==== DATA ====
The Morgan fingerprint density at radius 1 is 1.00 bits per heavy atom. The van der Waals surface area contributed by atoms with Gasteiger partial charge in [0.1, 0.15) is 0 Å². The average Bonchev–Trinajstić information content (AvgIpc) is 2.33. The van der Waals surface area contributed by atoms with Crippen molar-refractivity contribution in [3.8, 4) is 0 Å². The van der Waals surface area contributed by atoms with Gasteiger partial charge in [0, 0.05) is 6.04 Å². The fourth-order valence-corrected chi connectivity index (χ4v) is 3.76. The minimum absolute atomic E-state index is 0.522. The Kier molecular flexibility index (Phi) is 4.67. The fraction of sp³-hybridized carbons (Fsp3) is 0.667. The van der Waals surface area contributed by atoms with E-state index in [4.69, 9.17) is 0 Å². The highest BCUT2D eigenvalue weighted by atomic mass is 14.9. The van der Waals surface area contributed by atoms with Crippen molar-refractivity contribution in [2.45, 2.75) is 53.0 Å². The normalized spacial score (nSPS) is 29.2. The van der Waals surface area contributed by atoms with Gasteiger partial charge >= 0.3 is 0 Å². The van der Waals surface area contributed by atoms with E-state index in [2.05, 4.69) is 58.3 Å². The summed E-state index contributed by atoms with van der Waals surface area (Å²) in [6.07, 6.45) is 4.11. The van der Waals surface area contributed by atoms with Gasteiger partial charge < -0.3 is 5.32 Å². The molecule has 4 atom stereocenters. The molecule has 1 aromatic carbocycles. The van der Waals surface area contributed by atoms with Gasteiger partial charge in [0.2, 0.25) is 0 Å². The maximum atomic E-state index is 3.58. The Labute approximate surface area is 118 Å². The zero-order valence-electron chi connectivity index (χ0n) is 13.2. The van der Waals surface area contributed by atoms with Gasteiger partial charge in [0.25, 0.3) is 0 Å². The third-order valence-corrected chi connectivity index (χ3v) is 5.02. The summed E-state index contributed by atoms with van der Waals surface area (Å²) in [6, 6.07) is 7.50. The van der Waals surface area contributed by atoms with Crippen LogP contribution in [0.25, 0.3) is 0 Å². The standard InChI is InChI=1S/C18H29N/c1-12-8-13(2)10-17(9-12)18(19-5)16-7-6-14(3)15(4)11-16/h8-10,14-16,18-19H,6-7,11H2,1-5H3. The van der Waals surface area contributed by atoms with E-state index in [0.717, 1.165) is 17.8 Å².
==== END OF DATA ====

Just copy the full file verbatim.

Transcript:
The Morgan fingerprint density at radius 1 is 1.00 bits per heavy atom. The van der Waals surface area contributed by atoms with Gasteiger partial charge in [0.1, 0.15) is 0 Å². The average Bonchev–Trinajstić information content (AvgIpc) is 2.33. The van der Waals surface area contributed by atoms with Crippen molar-refractivity contribution in [3.8, 4) is 0 Å². The van der Waals surface area contributed by atoms with Gasteiger partial charge in [0, 0.05) is 6.04 Å². The fourth-order valence-corrected chi connectivity index (χ4v) is 3.76. The minimum absolute atomic E-state index is 0.522. The Kier molecular flexibility index (Phi) is 4.67. The fraction of sp³-hybridized carbons (Fsp3) is 0.667. The van der Waals surface area contributed by atoms with E-state index in [4.69, 9.17) is 0 Å². The highest BCUT2D eigenvalue weighted by atomic mass is 14.9. The van der Waals surface area contributed by atoms with Crippen molar-refractivity contribution in [2.45, 2.75) is 53.0 Å². The normalized spacial score (nSPS) is 29.2. The van der Waals surface area contributed by atoms with Gasteiger partial charge >= 0.3 is 0 Å². The van der Waals surface area contributed by atoms with E-state index in [2.05, 4.69) is 58.3 Å². The summed E-state index contributed by atoms with van der Waals surface area (Å²) in [6.07, 6.45) is 4.11. The van der Waals surface area contributed by atoms with Gasteiger partial charge < -0.3 is 5.32 Å². The molecule has 4 atom stereocenters. The molecule has 1 aromatic carbocycles. The van der Waals surface area contributed by atoms with Gasteiger partial charge in [0.2, 0.25) is 0 Å². The maximum atomic E-state index is 3.58. The Labute approximate surface area is 118 Å². The zero-order valence-electron chi connectivity index (χ0n) is 13.2. The van der Waals surface area contributed by atoms with Gasteiger partial charge in [0.25, 0.3) is 0 Å². The third-order valence-corrected chi connectivity index (χ3v) is 5.02. The summed E-state index contributed by atoms with van der Waals surface area (Å²) in [6, 6.07) is 7.50. The van der Waals surface area contributed by atoms with Crippen LogP contribution in [0.25, 0.3) is 0 Å². The standard InChI is InChI=1S/C18H29N/c1-12-8-13(2)10-17(9-12)18(19-5)16-7-6-14(3)15(4)11-16/h8-10,14-16,18-19H,6-7,11H2,1-5H3. The van der Waals surface area contributed by atoms with E-state index in [0.717, 1.165) is 17.8 Å².